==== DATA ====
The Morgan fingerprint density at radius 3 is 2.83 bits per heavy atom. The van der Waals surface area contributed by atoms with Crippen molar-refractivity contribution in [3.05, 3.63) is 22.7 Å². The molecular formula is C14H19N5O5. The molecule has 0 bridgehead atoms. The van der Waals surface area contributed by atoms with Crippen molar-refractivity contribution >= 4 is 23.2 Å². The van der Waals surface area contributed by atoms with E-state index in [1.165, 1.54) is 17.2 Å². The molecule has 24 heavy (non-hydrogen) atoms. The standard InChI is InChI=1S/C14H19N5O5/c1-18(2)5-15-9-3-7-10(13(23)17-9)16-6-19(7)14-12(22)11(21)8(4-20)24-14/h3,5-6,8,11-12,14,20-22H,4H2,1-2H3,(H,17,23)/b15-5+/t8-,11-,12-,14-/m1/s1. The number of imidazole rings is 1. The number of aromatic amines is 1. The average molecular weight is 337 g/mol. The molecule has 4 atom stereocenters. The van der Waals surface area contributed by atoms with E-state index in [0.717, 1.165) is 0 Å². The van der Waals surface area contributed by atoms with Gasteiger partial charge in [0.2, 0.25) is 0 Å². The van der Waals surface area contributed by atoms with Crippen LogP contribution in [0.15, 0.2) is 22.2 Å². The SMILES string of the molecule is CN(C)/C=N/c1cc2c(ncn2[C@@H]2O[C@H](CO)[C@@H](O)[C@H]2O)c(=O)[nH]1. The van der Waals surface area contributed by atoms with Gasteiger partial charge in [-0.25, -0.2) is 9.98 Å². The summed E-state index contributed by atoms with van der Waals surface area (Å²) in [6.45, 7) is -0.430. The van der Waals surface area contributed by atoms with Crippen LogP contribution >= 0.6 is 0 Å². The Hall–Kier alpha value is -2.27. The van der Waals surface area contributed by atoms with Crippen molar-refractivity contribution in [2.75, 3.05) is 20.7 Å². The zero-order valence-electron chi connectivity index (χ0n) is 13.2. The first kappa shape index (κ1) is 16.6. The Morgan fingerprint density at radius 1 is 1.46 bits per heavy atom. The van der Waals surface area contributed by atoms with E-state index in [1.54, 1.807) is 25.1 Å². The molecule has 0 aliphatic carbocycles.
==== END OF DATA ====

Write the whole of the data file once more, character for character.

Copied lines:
The Morgan fingerprint density at radius 3 is 2.83 bits per heavy atom. The van der Waals surface area contributed by atoms with Crippen molar-refractivity contribution in [3.05, 3.63) is 22.7 Å². The molecular formula is C14H19N5O5. The molecule has 0 bridgehead atoms. The van der Waals surface area contributed by atoms with Crippen molar-refractivity contribution >= 4 is 23.2 Å². The van der Waals surface area contributed by atoms with E-state index in [1.165, 1.54) is 17.2 Å². The molecule has 24 heavy (non-hydrogen) atoms. The standard InChI is InChI=1S/C14H19N5O5/c1-18(2)5-15-9-3-7-10(13(23)17-9)16-6-19(7)14-12(22)11(21)8(4-20)24-14/h3,5-6,8,11-12,14,20-22H,4H2,1-2H3,(H,17,23)/b15-5+/t8-,11-,12-,14-/m1/s1. The number of imidazole rings is 1. The number of aromatic amines is 1. The average molecular weight is 337 g/mol. The molecule has 4 atom stereocenters. The van der Waals surface area contributed by atoms with E-state index in [0.717, 1.165) is 0 Å². The van der Waals surface area contributed by atoms with Gasteiger partial charge in [0.2, 0.25) is 0 Å². The van der Waals surface area contributed by atoms with Crippen LogP contribution in [0.15, 0.2) is 22.2 Å². The SMILES string of the molecule is CN(C)/C=N/c1cc2c(ncn2[C@@H]2O[C@H](CO)[C@@H](O)[C@H]2O)c(=O)[nH]1. The van der Waals surface area contributed by atoms with Gasteiger partial charge in [-0.25, -0.2) is 9.98 Å². The summed E-state index contributed by atoms with van der Waals surface area (Å²) in [6.45, 7) is -0.430. The van der Waals surface area contributed by atoms with Crippen LogP contribution >= 0.6 is 0 Å². The Hall–Kier alpha value is -2.27. The van der Waals surface area contributed by atoms with Crippen molar-refractivity contribution in [2.75, 3.05) is 20.7 Å². The zero-order valence-electron chi connectivity index (χ0n) is 13.2. The first kappa shape index (κ1) is 16.6. The Morgan fingerprint density at radius 1 is 1.46 bits per heavy atom. The van der Waals surface area contributed by atoms with E-state index in [1.54, 1.807) is 25.1 Å². The molecule has 0 aliphatic carbocycles.